It must be said that the Player isn’t long for this world. If a pilot doesn’t score more than 9 million viewers, with a 2+ in the households, it’s looking to go down sooner rather than later. So, there is an onus on delivering higher quality episodes right off the bat. Of perhaps changing things up, within the [FirstFour]. And while there are some nice action set pieces in this episode, it strains against its’ own concept to deliver any worthwhile drama.

Spoilers ahoy!


Thinking his wife is still alive, and that Johnson had something to do with it, Kane has decided to work for Johnson as “The Player”. In this episode, Kane is conveniently placed against a former comrade-in-arms who has gone bad. And I gotta say; when the episode isn’t borrowing action scenes from 90s movies like Point Break or Heat, it feels a lot like the TV show Arrow.

The villain is a masked robber, like any number of which you would see in Arrow (or Flash), and he has an intrinsic connection to the hero. While this is a personal/history one, what is more pressing is that the villain and the hero were in the same place, mentally as well as physically. While the villain stayed in that place and was twisted by his actions, Kane was pulled out by the love of his life.

For the plot, that’s pretty much it. Kane faces off against his doppelganger and wins... after losing. I wonder how many times they can play that card. It’s pretty soon to use it, truth be told. But, perhaps this was one of the tweaks which the writers put in to make the show a little more palatable to a potential audience.

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Speaking of tweaks, I get the impression that the final scene between Kane and Johnson was added. It looks like it was shot out of sequence. The reason for my suspicion is that they reverse Johnson’s character, both from the last episode and from the majority of his actions in the episode. Johnson works to kill off a lead and then decides to help Kane find his wife. Now, this could be bullshit, but without some connection between Kane and Johnson, there is no relationship, there is no back and forth. At some point, the loose cannon Kane will just pull a gun on Johnson and any pretense will be done away with. The show will be over.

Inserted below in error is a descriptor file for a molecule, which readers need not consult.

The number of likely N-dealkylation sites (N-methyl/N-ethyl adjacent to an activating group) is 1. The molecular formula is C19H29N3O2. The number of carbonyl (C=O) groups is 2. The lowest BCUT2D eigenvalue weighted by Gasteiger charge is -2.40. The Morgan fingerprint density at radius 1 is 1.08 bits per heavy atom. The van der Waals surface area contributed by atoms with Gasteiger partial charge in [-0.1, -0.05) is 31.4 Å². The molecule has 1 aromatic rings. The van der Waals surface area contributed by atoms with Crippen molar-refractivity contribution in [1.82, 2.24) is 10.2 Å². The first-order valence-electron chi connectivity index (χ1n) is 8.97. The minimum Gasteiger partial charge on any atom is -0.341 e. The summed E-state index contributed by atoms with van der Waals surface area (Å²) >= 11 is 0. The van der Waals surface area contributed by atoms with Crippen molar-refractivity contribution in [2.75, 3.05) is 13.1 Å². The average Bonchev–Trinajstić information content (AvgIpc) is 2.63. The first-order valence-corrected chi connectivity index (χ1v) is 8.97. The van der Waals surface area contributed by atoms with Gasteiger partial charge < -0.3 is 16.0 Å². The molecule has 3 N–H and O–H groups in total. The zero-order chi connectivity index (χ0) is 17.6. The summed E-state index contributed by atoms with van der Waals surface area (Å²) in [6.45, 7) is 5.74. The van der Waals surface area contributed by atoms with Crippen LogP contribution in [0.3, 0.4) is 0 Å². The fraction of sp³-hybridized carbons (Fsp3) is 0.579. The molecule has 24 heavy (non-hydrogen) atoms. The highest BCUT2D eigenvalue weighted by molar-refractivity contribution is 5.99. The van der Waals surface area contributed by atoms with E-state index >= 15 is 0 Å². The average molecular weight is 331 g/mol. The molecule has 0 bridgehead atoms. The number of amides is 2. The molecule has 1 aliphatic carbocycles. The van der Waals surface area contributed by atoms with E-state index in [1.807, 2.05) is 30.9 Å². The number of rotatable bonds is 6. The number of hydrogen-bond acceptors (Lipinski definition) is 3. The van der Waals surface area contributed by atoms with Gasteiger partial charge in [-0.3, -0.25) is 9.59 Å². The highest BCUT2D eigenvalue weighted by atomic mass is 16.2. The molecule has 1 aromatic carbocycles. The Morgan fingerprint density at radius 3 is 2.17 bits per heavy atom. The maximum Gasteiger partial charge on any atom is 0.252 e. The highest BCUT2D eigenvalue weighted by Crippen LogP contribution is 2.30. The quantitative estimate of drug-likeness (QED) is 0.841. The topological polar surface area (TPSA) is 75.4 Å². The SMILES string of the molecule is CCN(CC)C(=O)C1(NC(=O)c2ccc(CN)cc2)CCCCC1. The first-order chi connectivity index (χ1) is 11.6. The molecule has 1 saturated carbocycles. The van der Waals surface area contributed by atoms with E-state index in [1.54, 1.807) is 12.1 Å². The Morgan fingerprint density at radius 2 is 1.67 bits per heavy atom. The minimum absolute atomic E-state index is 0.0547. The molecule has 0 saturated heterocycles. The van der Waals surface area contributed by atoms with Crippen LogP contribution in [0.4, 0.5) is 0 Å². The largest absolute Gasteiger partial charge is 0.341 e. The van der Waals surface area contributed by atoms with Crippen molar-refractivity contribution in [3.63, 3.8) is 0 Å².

There were a few little niggles which took me out of the show. Why did the villain chose that location to ambush Kane? Did he know there was no cameras there or did he know that Kane was using the cameras? How did Kane’s earpiece stay in his ear during the dunking and what was Cassandra/Felicity/April doing to make it work again? How many bullets were in the pistol which Kane took off the guy he shot? From getting out of his restrains, he used the same gun with the same magazine until he picked up the HKG36 on the strip.

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The action scenes were nice, if derivative and sometimes a little poorly done. The outside shots of the two fighting on the airplane’s ramp showed them clearly missing one another and the fight in the sky was clearly two stunt men who looked nothing like the two combatants. That said, the shoot-out on the strip was nicely done as was the final shot of the villain falling to his death. Perhaps unfortunately, I was thinking more on how they did the shot... than any emotional aspect of the scene.

With a few new characters added (or more likely suggested), the show is at least planning to be around for a while. We’ll see if it lasts, but I have to doubt it. While my predictions look a little off this year, I did predict this show ending sooner rather than later, which may be on target.